So while writing about the fantastic frozen dim sum treats I buy in Costco-like portions from HT Oaktree in the comments of that report, it reminded me of my favorite rant about Seattle, and that I have yet to broadcast it to the MetBlog-o-verse. Why, why oh why, can I not get dim sum in the North End? I know that Chiang’s has ‘northern style dim sum’, I live across the street. But I don’t want to order sweets off a menu, that is not why I go to dim sum. I want carts rolling by me filled with steam racks full of a rainbow of dumplings, carts with little fried cakes and treats so bad for me that my heart attacks at the sight. I want unlimited tea, preferably just straight to the vein, though I’ll take it in a tea cup if I have to. Dim sum is all about the atmosphere, and while I’ll take the trek to the ID sometimes, I’d love to be able to wander in within 5 minutes of lifting my bedhead from the pillow. Dim Sum is the quintessential cure for a hangover. You don’t even have to order–you can just grunt and point. How much better can it get? With the recent demise of the Hakka House on Aurora, my roommate and I are on a quest to convince one of the many Chinese restaurants north of the ship canal (but not too far north, we don’t do suburbs) to start this service. Any suggestions as to which restaurant might take kindly to this suggestion? Chiang’s was not exactly thrilled at our suggestion, so it looks like we won’t be able to walk…

Also, is there any other meal that is so cornered into one section of this city??

First Hill’s M Street Grocery

If we’re going to have grocery talk around here, then I think it’s important to mention the new grocery store in my neck of the woods (First Hill , the best neighborhood in Seattle), M Street Grocery.

When I first moved to First Hill way back in the mid-90s, our grocery options were limited. The Harvard Market QFC was still in the process of being built and on my way to classes at SCCC every morning I’d pass by it. From time to time I’d ask for a progress report. Apparently so did everyone else in the area because one day a worker exclaimed, “Boy, you people are crazy about supermarkets here!” We had another grocery store down at 9th & Madison (I’ve completely forgotten the name now, anyone remember?) that was probably very nice at one point but by the mid-90s was starting to struggle. I remember that they had a lot of exotic meats (I swear I saw lion there once, which was a little odd–who in Seattle eats lions?) and very excellent produce but the limited footprint of the building made it a real challenge to be flexible about stocking product.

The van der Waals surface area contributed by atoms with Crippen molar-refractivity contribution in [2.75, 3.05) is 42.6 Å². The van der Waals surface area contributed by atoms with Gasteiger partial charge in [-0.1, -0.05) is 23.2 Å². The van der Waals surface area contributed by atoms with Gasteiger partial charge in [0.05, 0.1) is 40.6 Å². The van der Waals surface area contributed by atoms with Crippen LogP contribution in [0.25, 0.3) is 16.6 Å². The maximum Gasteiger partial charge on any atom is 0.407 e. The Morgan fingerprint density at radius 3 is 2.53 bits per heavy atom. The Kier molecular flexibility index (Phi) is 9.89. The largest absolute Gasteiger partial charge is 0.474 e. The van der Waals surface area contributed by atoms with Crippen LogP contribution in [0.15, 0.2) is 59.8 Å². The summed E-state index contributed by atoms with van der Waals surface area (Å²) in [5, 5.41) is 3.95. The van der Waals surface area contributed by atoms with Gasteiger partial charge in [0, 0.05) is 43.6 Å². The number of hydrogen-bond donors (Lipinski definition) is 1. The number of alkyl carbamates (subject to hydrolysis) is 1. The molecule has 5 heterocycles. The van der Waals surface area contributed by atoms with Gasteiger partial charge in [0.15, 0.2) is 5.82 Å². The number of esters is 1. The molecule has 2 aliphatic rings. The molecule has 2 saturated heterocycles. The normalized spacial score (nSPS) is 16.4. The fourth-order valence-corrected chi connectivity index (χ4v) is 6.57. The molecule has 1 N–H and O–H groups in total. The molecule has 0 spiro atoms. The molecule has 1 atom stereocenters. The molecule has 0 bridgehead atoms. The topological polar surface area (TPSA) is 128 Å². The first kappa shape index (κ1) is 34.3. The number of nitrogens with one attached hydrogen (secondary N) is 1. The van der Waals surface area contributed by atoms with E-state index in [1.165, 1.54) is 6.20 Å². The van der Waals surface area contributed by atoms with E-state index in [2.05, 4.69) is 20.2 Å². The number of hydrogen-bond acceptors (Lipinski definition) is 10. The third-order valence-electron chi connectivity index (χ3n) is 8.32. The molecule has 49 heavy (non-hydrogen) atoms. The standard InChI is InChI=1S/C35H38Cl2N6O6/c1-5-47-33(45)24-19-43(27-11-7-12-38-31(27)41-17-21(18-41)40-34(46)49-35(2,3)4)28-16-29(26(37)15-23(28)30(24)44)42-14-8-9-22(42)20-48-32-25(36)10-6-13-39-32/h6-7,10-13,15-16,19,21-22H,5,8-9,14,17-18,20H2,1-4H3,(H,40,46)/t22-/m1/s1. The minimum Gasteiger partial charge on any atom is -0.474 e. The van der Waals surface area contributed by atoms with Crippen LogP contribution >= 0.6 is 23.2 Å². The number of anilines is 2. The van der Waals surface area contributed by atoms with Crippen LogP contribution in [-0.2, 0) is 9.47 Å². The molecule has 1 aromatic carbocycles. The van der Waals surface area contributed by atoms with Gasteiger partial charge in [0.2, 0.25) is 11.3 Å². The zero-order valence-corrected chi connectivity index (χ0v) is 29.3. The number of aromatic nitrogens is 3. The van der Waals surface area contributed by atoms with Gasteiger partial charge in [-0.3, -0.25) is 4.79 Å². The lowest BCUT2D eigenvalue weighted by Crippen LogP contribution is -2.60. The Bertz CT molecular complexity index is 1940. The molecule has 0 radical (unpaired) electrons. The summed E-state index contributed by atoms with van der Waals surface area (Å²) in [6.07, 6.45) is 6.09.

The M Street Grocery is located next to where that old store used to be, at the bottom floor of a brand new building. The store isn’t very big, but it is big enough to stock a wide variety of products and the space is used very efficiently, allowing them to have a whole lot of stuff on hand without making the customer feel claustrophobic. There’s an excellent deli with an excellent salad bar and all the usual items you’d expect to see in a grocery store. Their smaller size prevents them from carrying everything QFC does, but I was pleasantly surprised to see on hand all kinds of nifty products that QFC doesn’t have–unique brands of water, gourmet items and a seriously awesome array of baked goods. Their produce, meat and cheese all looked fresh and wholesome and their prices were competitive. I don’t know that M Street Grocery would be worth a trip for someone who lived crosstown, but if you live in the First Hill area, you should definitely check them out. They’ve been open only a week or so, so stop in while it’s still got that “new car” feeling.